Mifepristone: Next in the abortion medication debate

The Department of Justice has filed an appeal against the decision of a Texas magistrate to suspend approval of the abortion pill mifepristone. 

Attorneys for the Biden administration stated that last week's "misguided" ruling jeopardized the health of women by restricting access to a drug that has been deemed safe for decades. The magistrate in Texas halted the drug's approval last week, but gave the government seven days to file an appeal. 

Abortion pills have been legal in the United States for over 20 years. The dispute is likely to reach the Supreme Court, casting doubt on the availability of the medicine for millions of women. 

The legal confrontation could be the most devastating setback to abortion access since the nation's highest court ruled last summer that there is no constitutional right to terminate a pregnancy. The medication is currently available.

An emergency motion seeking to temporarily suspend a decision made in Amarillo, Texas last Friday was filed by the Department of Justice on Monday. 
The attorneys for the Biden administration have requested a ruling by April 13, one day before the lower court's ruling takes effect.

The government stated that the Texas ruling was "particularly unwarranted" because it would undermine the scientific judgment of the Food and Drug Administration (FDA), which is responsible for approving medications in the United States. If granted, the government's motion would preserve mifepristone's approval until the Fifth Circuit Court of Appeals hears an appeal.

Georgetown University professor of global health law Lawrence Gostin told sources that the decision is poorly reasoned. He also mentioned that he would expect the Fifth Circuit to stay the injunction immediately and eventually on the grounds overturn the Texas decision.  However, this is not a certainty. This is likely the most conservative appellate court in the United States, so it is possible that they will uphold the [Texas] ruling, he said.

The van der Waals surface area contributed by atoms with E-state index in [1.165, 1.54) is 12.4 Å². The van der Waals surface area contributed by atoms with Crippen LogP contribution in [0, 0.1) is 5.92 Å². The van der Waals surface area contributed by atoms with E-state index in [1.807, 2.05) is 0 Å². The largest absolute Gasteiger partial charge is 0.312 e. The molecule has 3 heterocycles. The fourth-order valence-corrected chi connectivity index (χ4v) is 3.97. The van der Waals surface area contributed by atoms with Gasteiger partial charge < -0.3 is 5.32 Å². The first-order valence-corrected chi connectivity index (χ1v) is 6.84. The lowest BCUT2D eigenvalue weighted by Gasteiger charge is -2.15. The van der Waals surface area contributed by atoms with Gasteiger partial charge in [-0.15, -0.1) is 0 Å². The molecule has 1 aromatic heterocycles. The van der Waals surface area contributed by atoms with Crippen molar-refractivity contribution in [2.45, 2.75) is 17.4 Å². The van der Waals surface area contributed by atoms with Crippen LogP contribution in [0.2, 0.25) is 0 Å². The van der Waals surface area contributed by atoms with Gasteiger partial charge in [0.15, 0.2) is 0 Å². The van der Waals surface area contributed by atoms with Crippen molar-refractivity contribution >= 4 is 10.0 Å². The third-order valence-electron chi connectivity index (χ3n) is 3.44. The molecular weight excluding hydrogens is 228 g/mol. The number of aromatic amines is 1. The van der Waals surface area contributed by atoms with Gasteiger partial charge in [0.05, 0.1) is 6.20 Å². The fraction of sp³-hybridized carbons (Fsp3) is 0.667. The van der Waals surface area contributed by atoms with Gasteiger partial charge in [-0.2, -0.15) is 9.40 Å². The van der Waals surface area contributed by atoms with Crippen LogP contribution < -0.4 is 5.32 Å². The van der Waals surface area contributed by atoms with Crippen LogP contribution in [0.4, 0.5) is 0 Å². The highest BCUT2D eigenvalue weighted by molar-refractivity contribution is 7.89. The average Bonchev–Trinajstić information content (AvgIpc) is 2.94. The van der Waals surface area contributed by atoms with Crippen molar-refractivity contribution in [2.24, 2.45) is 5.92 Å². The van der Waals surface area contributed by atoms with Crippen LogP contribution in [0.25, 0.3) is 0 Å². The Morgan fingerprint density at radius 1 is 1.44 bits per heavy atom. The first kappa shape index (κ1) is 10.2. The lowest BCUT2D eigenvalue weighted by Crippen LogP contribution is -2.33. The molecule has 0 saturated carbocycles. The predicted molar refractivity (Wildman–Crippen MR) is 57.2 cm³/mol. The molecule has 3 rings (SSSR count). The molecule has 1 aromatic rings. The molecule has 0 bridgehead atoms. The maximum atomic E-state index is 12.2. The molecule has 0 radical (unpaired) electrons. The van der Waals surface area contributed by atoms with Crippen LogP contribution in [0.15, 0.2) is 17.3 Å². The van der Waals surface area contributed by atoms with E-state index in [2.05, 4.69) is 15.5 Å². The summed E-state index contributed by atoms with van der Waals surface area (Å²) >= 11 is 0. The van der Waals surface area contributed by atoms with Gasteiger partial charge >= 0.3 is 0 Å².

Legal experts predict that if the Department of Justice loses this emergency motion, known as a stay, its attorneys will take the case to the conservative-dominated Supreme Court within hours. Mifepristone is one of two medications used to induce abortions. 

The pill effectively terminates the pregnancy, while misoprostol empties the uterus. The Alliance Defending Freedom, a conservative Christian legal advocacy organisation that represented plaintiffs in the Texas lawsuit, argued that the FDA ignored the potential effects of mifepristone on the developing bodies of adolescent females during its four-year approval process.

Senior counsel, Erin Hawley mentioned that by illegally approving dangerous chemical abortion drugs and imposing its mail-order abortion regime, the FDA placed women in danger and the agency should be held accountable for its reckless actions. She said pregnancy is not a disease and chemical abortion medications have no therapeutic value. Mifepristone is deemed secure and effective by mainstream medical organizations such as the American College of Obstetricians and Gynecologists and the World Health Organization. 

Judge Matthew Kacsmaryk in Texas ruled on Friday that the FDA's 2000 approval of mifepristone was invalid. 18 minutes after the Texas ruling, an Obama-appointed federal judge in Washington state ordered that access to mifepristone be maintained in 17 liberal states. More than 300 pharmaceutical executives, including Pfizer CEO Albert Bourla, demanded the reversal of the Texas decision on Monday, calling it a "decision to ignore science."